Sigma 50-100mm F1.8 DC HSM | A

Sigma’s ‘Art’ range of lenses has quickly become one of the most sought-after on offer, with the kind of innovation and performance that places it at the premium end of the market. Not content to rest on its laurels with the 18-35mm DC HSM Art – the world’s first zoom with an f/1.8 aperture – the brand has now launched the 50-100mm f/1.8 DC HSM Art to complement it. This medium-telephoto lens is designed for APS-C bodies, and offers an ultra-fast aperture for lowlight shooting and getting shallow depth-of-field effects. 

It sports a film-equivalent focal length of 75-150mm – perfect for portrait and event photography. At £829 it’s competitively priced, particularly for those previously considering an investment in a selection of primes to cover the same range. But how does it fare in the field?

Features & Build

The first thing that’s striking about the 50-100mm is its size and weight. Measuring 171mm without its hood attached and weighing just under 1.5kg, the lens is closer in size to many 70-200mm models, than the average APS-C zoom. While it can comfortably be supported by hand, it feels better balanced on mid-range enthusiast bodies, than it does on smaller, entry-level cameras. With a rugged plastic, metal and Thermally Stable Composite (TSC) design combined with a brass mount, the lens has a robust feel. 

There’s a tripod collar that will help to provide further stability when needed. This will prove useful in low light conditions, as there’s no image stabilisation system built in. A chunky zoom ring provides smooth control of focal length, and is complemented by a large focusing ring. Sandwiched between the two on the barrel is a distance window and a AF/MF switch. Focusing is achieved with a redesigned Hyper Sonic Motor (HSM) that is 30% slimmer than the old design. This motor will please videographers with its near-silent operation, and while it isn’t the fastest lens to find focus, it’s still respectably quick. Manual focus override is possible when the lens is set to its AF mode. Adjusting the focus or zoom rings of the lens doesn’t change its physical length and showed no signs of focus shift.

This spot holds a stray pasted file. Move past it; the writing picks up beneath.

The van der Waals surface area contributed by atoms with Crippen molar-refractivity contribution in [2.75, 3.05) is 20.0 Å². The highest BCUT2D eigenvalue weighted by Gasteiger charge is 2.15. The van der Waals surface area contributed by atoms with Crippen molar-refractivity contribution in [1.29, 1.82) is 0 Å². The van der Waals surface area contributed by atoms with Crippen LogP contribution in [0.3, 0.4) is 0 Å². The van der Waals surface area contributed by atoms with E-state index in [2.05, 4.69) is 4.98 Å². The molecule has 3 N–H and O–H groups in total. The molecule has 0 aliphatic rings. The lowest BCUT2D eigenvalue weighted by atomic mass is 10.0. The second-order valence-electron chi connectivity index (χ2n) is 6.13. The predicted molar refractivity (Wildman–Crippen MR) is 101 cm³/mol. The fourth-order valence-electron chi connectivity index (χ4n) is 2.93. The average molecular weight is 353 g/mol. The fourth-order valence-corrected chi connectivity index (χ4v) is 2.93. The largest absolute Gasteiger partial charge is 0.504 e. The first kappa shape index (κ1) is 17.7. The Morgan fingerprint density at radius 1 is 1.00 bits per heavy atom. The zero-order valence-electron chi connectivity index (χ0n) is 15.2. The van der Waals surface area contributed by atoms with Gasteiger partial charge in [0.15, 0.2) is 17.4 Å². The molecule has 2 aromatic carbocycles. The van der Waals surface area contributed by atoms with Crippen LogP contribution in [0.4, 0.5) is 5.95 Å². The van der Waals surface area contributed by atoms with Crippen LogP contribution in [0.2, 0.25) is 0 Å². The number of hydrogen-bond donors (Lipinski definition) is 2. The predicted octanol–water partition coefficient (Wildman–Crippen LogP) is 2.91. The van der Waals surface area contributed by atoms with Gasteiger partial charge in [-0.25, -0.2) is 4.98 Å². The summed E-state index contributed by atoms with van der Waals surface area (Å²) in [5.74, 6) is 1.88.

The construction features 21 elements in 15 groups and offers nine rounded aperture blades. These produce very attractive bokeh in out-of-focus areas. Compatible with Sigma’s USB dock for fine-tuning the focus, it’s available in Canon, Nikon and Sigma fits, and comes complete with a soft case. 


At 50mm, the lens offers very good sharpness across the frame, particularly in the centre, even at f/1.8. Stopping down to f/2.8 it becomes even more impressive, and remains so until apertures beyond f/8 are selected. At this focal length mild barrel distortion is visible, though more noticeable is chromatic aberration. This isn’t pronounced however, and is easy to remove in processing. Vignetting can be seen when the lens is at its largest aperture, but it quickly subsides when stopped down.  

In the middle of its zoom range (75mm), the lens is softer across the frame at f/1.8 than at 50mm, though its performance is still admirable for such a fast aperture. At f/4 sharpness improves to excellent levels, and the optic maintains this high standard until f/11. Chromatic aberration is less visible at 75mm, and barrel distortion seen at 50mm switches to mild pincushioning. Vignetting is a little stronger, and increases with longer focal lengths, though it never reaches levels that would be beyond correction in processing. 

At 100mm, the lens maintains roughly the same level of sharpness exhibited at 75mm at the widest apertures. Its performance at f/1.8 is perfectly acceptable, but not as good as at the 50mm setting. It reaches the peak of its sharpness at 100mm across the frame at f/4-f/8. The effects of pincushion distortion and vignetting become more visible at this length, but neither are pronounced enough to be a real cause for concern. 

Overall, it’s an impressive lens that performs slickly, with image quality to match.


With a focal range that covers many popular prime lenses and a super-fast maximum aperture, this lens is sure to appeal. For the cash, prospective buyers will get a well-built optic that can really perform when wide-open, particularly at 50mm. While its lack of image stabilisation and full-frame compatibility may deter some, it’s an ideal purchase for the aspiring portrait photographer. 


  • Street price £829 (As of August 2016)
  • Fits Canon, Nikon & Sigma
  • Full-frame compatible No
  • Construction 21 elements in 15 groups
  • including 3 FLD and 1 SLD element
  • Angle of view 31.7-16.2º
  • Diaphragm blades 9 (Rounded)
  • Maximum aperture f/1.8 
  • Minimum aperture f/16
  • Minimum focus distance 95cm
  • Maximum Magnification 1:6.7
  • Image stabilisation No
  • Filter size 82mm
  • Weight 1490g
  • Dimensions (DxL) 94mm × 171mm 
  • Accessories Included: Lens hood, soft case, front and rear caps
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This review was first published in the August 2016 issue of Digital Photo - download back issues here.